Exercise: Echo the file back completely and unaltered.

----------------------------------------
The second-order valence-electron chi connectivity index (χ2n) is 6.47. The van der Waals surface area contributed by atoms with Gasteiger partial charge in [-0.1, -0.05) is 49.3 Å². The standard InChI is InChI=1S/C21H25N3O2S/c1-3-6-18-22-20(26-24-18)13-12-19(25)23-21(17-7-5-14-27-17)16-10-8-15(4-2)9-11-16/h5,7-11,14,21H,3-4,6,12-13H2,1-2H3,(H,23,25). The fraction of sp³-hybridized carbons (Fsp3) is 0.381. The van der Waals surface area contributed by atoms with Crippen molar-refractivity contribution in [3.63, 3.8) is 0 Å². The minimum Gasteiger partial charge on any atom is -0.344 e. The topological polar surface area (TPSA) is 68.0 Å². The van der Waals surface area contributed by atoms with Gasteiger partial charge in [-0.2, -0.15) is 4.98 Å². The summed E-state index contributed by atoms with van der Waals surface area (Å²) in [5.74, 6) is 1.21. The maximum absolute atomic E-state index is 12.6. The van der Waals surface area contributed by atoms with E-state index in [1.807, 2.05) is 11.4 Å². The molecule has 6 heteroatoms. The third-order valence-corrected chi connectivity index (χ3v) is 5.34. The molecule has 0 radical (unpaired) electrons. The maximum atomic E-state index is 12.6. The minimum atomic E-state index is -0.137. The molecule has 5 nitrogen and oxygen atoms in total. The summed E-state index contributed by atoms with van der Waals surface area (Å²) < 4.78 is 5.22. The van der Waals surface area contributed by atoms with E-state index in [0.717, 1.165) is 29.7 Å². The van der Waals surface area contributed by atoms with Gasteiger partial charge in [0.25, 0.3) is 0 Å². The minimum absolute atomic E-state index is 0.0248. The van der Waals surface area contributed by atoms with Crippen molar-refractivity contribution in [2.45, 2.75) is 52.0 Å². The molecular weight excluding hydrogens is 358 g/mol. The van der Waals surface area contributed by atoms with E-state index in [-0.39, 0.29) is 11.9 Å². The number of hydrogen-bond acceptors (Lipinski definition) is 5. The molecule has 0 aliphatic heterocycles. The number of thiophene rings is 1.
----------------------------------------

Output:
The second-order valence-electron chi connectivity index (χ2n) is 6.47. The van der Waals surface area contributed by atoms with Gasteiger partial charge in [-0.1, -0.05) is 49.3 Å². The standard InChI is InChI=1S/C21H25N3O2S/c1-3-6-18-22-20(26-24-18)13-12-19(25)23-21(17-7-5-14-27-17)16-10-8-15(4-2)9-11-16/h5,7-11,14,21H,3-4,6,12-13H2,1-2H3,(H,23,25). The fraction of sp³-hybridized carbons (Fsp3) is 0.381. The van der Waals surface area contributed by atoms with Crippen molar-refractivity contribution in [3.63, 3.8) is 0 Å². The minimum Gasteiger partial charge on any atom is -0.344 e. The topological polar surface area (TPSA) is 68.0 Å². The van der Waals surface area contributed by atoms with Gasteiger partial charge in [-0.2, -0.15) is 4.98 Å². The summed E-state index contributed by atoms with van der Waals surface area (Å²) in [5.74, 6) is 1.21. The maximum absolute atomic E-state index is 12.6. The van der Waals surface area contributed by atoms with E-state index in [1.807, 2.05) is 11.4 Å². The molecule has 6 heteroatoms. The third-order valence-corrected chi connectivity index (χ3v) is 5.34. The molecule has 0 radical (unpaired) electrons. The maximum atomic E-state index is 12.6. The minimum atomic E-state index is -0.137. The molecule has 5 nitrogen and oxygen atoms in total. The summed E-state index contributed by atoms with van der Waals surface area (Å²) < 4.78 is 5.22. The van der Waals surface area contributed by atoms with E-state index in [0.717, 1.165) is 29.7 Å². The van der Waals surface area contributed by atoms with Gasteiger partial charge in [0.25, 0.3) is 0 Å². The minimum absolute atomic E-state index is 0.0248. The van der Waals surface area contributed by atoms with Crippen molar-refractivity contribution in [2.45, 2.75) is 52.0 Å². The molecular weight excluding hydrogens is 358 g/mol. The van der Waals surface area contributed by atoms with E-state index in [-0.39, 0.29) is 11.9 Å². The number of hydrogen-bond acceptors (Lipinski definition) is 5. The molecule has 0 aliphatic heterocycles. The number of thiophene rings is 1.